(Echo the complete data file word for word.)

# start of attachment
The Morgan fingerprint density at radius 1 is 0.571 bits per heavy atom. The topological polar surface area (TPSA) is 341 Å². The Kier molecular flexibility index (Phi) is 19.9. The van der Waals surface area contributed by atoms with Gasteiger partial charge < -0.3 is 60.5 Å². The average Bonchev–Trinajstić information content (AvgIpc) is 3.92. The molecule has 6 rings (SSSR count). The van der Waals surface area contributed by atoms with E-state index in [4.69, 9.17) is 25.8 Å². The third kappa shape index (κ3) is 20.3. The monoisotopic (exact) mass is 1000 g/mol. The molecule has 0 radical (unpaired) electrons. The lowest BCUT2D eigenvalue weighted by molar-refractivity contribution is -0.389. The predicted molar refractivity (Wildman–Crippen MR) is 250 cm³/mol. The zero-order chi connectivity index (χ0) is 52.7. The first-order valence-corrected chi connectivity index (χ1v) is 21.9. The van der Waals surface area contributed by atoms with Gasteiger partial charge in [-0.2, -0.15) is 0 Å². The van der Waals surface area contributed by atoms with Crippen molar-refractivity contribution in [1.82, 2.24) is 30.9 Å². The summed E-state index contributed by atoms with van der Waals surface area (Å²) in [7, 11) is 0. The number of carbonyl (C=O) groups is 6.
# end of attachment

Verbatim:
The Morgan fingerprint density at radius 1 is 0.571 bits per heavy atom. The topological polar surface area (TPSA) is 341 Å². The Kier molecular flexibility index (Phi) is 19.9. The van der Waals surface area contributed by atoms with Gasteiger partial charge < -0.3 is 60.5 Å². The average Bonchev–Trinajstić information content (AvgIpc) is 3.92. The molecule has 6 rings (SSSR count). The van der Waals surface area contributed by atoms with E-state index in [4.69, 9.17) is 25.8 Å². The third kappa shape index (κ3) is 20.3. The monoisotopic (exact) mass is 1000 g/mol. The molecule has 0 radical (unpaired) electrons. The lowest BCUT2D eigenvalue weighted by molar-refractivity contribution is -0.389. The predicted molar refractivity (Wildman–Crippen MR) is 250 cm³/mol. The zero-order chi connectivity index (χ0) is 52.7. The first-order valence-corrected chi connectivity index (χ1v) is 21.9. The van der Waals surface area contributed by atoms with Gasteiger partial charge in [-0.2, -0.15) is 0 Å². The van der Waals surface area contributed by atoms with Crippen molar-refractivity contribution in [1.82, 2.24) is 30.9 Å². The summed E-state index contributed by atoms with van der Waals surface area (Å²) in [7, 11) is 0. The number of carbonyl (C=O) groups is 6.